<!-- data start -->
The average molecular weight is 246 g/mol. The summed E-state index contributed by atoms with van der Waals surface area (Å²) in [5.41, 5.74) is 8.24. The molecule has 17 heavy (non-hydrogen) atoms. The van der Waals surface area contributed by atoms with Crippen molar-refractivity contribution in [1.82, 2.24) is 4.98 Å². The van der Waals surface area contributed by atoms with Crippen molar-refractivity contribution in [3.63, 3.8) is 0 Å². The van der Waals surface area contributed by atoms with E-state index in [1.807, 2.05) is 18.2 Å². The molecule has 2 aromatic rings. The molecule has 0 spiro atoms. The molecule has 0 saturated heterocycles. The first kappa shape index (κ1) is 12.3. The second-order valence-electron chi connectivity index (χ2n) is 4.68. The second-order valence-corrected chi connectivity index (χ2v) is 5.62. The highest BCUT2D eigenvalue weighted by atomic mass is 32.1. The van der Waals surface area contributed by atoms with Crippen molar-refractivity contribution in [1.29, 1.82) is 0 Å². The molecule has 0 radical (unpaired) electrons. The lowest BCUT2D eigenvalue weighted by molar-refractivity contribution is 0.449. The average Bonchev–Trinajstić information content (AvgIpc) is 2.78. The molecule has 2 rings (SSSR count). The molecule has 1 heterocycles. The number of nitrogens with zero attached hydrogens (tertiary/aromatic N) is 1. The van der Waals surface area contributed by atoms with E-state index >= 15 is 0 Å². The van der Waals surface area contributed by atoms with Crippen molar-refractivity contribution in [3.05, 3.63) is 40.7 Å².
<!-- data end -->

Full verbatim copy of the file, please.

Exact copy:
The average molecular weight is 246 g/mol. The summed E-state index contributed by atoms with van der Waals surface area (Å²) in [5.41, 5.74) is 8.24. The molecule has 17 heavy (non-hydrogen) atoms. The van der Waals surface area contributed by atoms with Crippen molar-refractivity contribution in [1.82, 2.24) is 4.98 Å². The van der Waals surface area contributed by atoms with Crippen molar-refractivity contribution in [3.63, 3.8) is 0 Å². The van der Waals surface area contributed by atoms with E-state index in [1.807, 2.05) is 18.2 Å². The molecule has 2 aromatic rings. The molecule has 0 spiro atoms. The molecule has 0 saturated heterocycles. The first kappa shape index (κ1) is 12.3. The second-order valence-electron chi connectivity index (χ2n) is 4.68. The second-order valence-corrected chi connectivity index (χ2v) is 5.62. The highest BCUT2D eigenvalue weighted by atomic mass is 32.1. The van der Waals surface area contributed by atoms with Crippen molar-refractivity contribution in [1.29, 1.82) is 0 Å². The molecule has 0 radical (unpaired) electrons. The lowest BCUT2D eigenvalue weighted by molar-refractivity contribution is 0.449. The average Bonchev–Trinajstić information content (AvgIpc) is 2.78. The molecule has 2 rings (SSSR count). The molecule has 1 heterocycles. The number of nitrogens with zero attached hydrogens (tertiary/aromatic N) is 1. The van der Waals surface area contributed by atoms with E-state index >= 15 is 0 Å². The van der Waals surface area contributed by atoms with Crippen molar-refractivity contribution in [3.05, 3.63) is 40.7 Å².